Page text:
Emotiva XDA-2 USB DAC/Digital Preamp/Headphone Amp
Jam-packed! Emotiva XDA-2 ($399)
The machined front panel and control layout is a near clone of the discontinued XDA-1, but internals are mostly all-new, the Analog Devices AD1955 multi-bit delta-sigma DAC is the only carry over from the XDA-1. The Analog Devices AD1896 asynchronous sample rate converter and current-to-voltage stages are new; likewise the analog resistor ladder volume control that maintains resolution even at low volumes; the internal power supply (no wall wart) is more elaborate and uses separate regulators for the analog and each digital stage; the OPA2134 precision op amps; and there's a new fully-discrete high current headphone amp that can deliver 2 watts! The amps' output impedance is rated at an unusually low 0.1 ohms (there's a 1 ohm series resistor that protects the amp from faults, but the feedback point is after the resistor which effectively nulls the impedance of the resistor).
You get 24/192 support for all inputs, including the two RCA coaxials, two Toslinks, one USB, and one XLR AES/EBU. The all-metal remote feels a lot more luxurious than the typical plastic units you get with DACs in the Emotiva's price range. The XDA 2 has RCA and XLR line-level outputs. Emotiva's five-year warranty provides more coverage than most of the competitors, and the XDA-2 is sold with a 30 day home trial.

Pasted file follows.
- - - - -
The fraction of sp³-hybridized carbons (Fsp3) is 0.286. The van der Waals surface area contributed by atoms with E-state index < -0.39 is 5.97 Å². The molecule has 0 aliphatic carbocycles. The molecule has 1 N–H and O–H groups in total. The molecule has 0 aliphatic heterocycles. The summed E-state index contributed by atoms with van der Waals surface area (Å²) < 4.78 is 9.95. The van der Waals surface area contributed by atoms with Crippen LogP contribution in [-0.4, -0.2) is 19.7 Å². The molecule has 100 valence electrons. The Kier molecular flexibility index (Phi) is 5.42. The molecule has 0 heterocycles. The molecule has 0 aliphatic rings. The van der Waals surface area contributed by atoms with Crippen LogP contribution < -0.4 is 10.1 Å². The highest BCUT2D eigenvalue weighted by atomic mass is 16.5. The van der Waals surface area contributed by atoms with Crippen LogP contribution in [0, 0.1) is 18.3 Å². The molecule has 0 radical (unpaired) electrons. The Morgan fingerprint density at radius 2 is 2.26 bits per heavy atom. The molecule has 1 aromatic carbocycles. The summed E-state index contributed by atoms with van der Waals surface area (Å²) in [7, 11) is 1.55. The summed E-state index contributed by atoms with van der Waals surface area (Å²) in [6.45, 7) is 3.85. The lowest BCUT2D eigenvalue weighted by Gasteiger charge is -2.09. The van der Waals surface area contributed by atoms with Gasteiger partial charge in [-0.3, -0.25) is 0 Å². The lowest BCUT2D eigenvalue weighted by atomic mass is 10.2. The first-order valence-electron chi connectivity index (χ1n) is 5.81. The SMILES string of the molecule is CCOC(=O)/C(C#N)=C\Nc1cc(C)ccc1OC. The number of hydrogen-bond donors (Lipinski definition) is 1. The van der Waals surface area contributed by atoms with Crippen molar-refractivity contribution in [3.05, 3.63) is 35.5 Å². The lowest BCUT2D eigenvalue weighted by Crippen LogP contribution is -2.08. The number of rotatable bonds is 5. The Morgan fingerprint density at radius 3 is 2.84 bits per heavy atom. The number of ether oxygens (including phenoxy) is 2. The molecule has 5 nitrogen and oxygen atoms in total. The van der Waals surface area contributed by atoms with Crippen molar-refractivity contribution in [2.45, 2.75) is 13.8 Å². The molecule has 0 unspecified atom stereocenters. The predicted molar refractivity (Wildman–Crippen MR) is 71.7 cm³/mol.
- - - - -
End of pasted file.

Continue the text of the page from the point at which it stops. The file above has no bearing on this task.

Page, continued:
Gripes: I'm not crazy about up/down volume control buttons, I much prefer volume control knobs. It's nice that the XDA-2's control works in 1/4 dB increments, but ramp up/down speeds are sluggish, and take about 5 seconds to make a 10 dB change. When switching between sources I frequently need to make even larger volume adjustments, so I found the XDA-2's slow-poke control mildly annoying. I can zero-in on the exact volume over a much larger range with a quick twist of a volume knob---up/down buttons can never be that fast, you'd overshoot the mark every time. On the upside the volume control "remembers" the last volume setting for the headphones and line outputs, and automatically reverts to the last setting when switching between headphone and main outputs. Also, the resistor ladder volume control doesn't pop or click as the volume ramps up or down.
My estimation of the XDA-2 went up again when I plugged in my Audio Technica ATH M-50 full-size headphones. There, the amp's power advantages were immediately obvious with Amon Tobin's bass heavy Bricolage album. The tunes' low-end antics are downright subterranean, the XDA-2 delivered the goods, and the bass remained focused and tight. Watching YouTube videos with a pair of Koss Porta Pros on my noggin was a blast, those cheap and cheerful on-ears never sounded better. My Ultimate Ears UE 900 IEMs dazzled with the XDA-2, and the amp is dead quiet. My old Sennheiser HD-580s were glorious, their smooth midrange was impossible to fault, but the Hifiman HE-400 was the one I kept coming back to for its transparency, wide open soundstage, potent bass, and delicate highs. Stepping up to high-resolution 192/24 files, the XDA-2's transparency and low-level detailing were absolutely superb!